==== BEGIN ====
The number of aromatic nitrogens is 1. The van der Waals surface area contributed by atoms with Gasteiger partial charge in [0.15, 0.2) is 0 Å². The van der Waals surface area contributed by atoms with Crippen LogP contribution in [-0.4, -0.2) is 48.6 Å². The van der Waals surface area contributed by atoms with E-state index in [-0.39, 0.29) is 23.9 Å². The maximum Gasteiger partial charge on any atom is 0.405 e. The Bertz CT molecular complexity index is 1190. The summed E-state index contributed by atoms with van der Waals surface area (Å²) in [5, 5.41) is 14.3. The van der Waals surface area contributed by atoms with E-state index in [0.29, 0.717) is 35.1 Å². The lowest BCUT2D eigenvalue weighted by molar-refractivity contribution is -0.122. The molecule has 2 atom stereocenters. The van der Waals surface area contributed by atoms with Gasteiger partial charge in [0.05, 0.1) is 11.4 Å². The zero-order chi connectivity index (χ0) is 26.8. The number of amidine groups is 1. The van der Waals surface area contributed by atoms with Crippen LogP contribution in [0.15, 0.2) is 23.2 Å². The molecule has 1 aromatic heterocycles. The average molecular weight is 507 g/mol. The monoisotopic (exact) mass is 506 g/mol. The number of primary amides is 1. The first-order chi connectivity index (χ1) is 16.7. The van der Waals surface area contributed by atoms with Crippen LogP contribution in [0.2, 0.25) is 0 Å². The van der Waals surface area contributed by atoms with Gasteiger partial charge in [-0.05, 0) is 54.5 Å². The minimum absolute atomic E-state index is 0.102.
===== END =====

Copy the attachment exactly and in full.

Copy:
The number of aromatic nitrogens is 1. The van der Waals surface area contributed by atoms with Gasteiger partial charge in [0.15, 0.2) is 0 Å². The van der Waals surface area contributed by atoms with Crippen LogP contribution in [-0.4, -0.2) is 48.6 Å². The van der Waals surface area contributed by atoms with E-state index in [-0.39, 0.29) is 23.9 Å². The maximum Gasteiger partial charge on any atom is 0.405 e. The Bertz CT molecular complexity index is 1190. The summed E-state index contributed by atoms with van der Waals surface area (Å²) in [5, 5.41) is 14.3. The van der Waals surface area contributed by atoms with E-state index in [0.29, 0.717) is 35.1 Å². The lowest BCUT2D eigenvalue weighted by molar-refractivity contribution is -0.122. The molecule has 2 atom stereocenters. The van der Waals surface area contributed by atoms with Gasteiger partial charge in [0.05, 0.1) is 11.4 Å². The zero-order chi connectivity index (χ0) is 26.8. The number of amidine groups is 1. The van der Waals surface area contributed by atoms with Crippen LogP contribution in [0.15, 0.2) is 23.2 Å². The molecule has 1 aromatic heterocycles. The average molecular weight is 507 g/mol. The monoisotopic (exact) mass is 506 g/mol. The number of primary amides is 1. The first-order chi connectivity index (χ1) is 16.7. The van der Waals surface area contributed by atoms with Crippen LogP contribution in [0.2, 0.25) is 0 Å². The van der Waals surface area contributed by atoms with Gasteiger partial charge in [-0.05, 0) is 54.5 Å². The minimum absolute atomic E-state index is 0.102.